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Neurosurgery. 2015 Mar;11 Suppl 2:E202-6. doi: 10.1227/NEU.0000000000000558.

Development of arteriovenous fistula after revascularization bypass for Moyamoya disease: case report.

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1
*Department of Neurosurgery, Stanford University School of Medicine, Stanford, California; ‡Department of Neurosurgery, University of Massachusetts Medical School, Worcester, Massachusetts.

Abstract

BACKGROUND AND IMPORTANCE:

Moyamoya disease is a rare cerebrovascular disorder often treated by direct and indirect revascularization bypass techniques as a result of a typically devastating disease course and poor response to medical therapy. In this report, we describe the formation and subsequent management of a de novo arteriovenous fistula identified in the setting of a patient treated with direct bypass surgery, a previously unreported phenomenon.

CLINICAL PRESENTATION:

A 51-year-old woman presenting with Suzuki stage IV bilateral moyamoya disease underwent bilateral extracranial-to-intracranial superficial temporal artery-to-middle cerebral artery bypass without complication at our institution. At the 6-month follow-up, she demonstrated no evidence of residual neurological deficits or continued symptoms despite documentation of an arteriovenous fistula arising at the site of the right extracranial-to-intracranial bypass on routine follow-up cerebral angiography.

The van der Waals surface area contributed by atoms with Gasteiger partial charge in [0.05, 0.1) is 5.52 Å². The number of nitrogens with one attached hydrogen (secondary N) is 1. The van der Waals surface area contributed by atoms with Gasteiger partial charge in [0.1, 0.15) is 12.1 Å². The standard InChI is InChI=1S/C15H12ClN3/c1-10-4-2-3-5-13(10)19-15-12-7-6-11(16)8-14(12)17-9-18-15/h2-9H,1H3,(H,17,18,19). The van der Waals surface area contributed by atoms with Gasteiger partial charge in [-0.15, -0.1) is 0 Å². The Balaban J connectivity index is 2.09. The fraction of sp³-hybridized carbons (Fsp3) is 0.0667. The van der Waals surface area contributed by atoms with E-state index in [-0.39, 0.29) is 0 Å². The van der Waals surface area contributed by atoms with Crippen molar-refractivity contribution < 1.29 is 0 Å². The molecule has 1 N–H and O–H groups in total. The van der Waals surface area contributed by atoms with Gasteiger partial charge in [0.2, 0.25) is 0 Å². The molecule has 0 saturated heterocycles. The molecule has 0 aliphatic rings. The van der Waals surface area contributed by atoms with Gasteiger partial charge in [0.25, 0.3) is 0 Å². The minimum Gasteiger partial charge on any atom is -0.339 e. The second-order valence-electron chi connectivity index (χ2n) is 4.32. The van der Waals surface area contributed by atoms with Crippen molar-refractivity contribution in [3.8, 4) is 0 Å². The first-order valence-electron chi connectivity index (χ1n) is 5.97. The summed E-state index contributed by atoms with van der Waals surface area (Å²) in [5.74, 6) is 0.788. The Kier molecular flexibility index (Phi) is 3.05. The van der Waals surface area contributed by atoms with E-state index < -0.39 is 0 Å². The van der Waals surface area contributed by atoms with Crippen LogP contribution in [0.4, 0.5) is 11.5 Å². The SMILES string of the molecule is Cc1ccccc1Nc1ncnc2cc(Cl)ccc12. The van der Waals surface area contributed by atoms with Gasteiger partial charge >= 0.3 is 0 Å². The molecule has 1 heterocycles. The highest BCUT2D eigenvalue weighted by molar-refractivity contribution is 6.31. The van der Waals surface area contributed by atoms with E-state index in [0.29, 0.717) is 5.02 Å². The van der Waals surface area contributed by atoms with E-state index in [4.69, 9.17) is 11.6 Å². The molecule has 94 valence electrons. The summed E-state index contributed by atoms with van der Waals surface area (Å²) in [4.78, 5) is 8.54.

CONCLUSION:

We present the first reported case of de novo arteriovenous fistula formation after superficial temporal artery-to-middle cerebral artery bypass for the treatment of moyamoya disease. Treatment of such iatrogenic arteriovenous fistulae fed by a patent bypass vessel may prove challenging without associated compromise of the bypass, meriting careful evaluation of all potential therapeutic options. The fistula described herein most likely occurred secondary to recanalization of a previously thrombosed vein of Trolard. This case demonstrates the possibility of arteriovenous fistula formation as a potential sequela of revascularization bypass surgery and lends support to the previously described traumatic origin of fistula formation.

PMID:
25251198
DOI:
10.1227/NEU.0000000000000558
[Indexed for MEDLINE]

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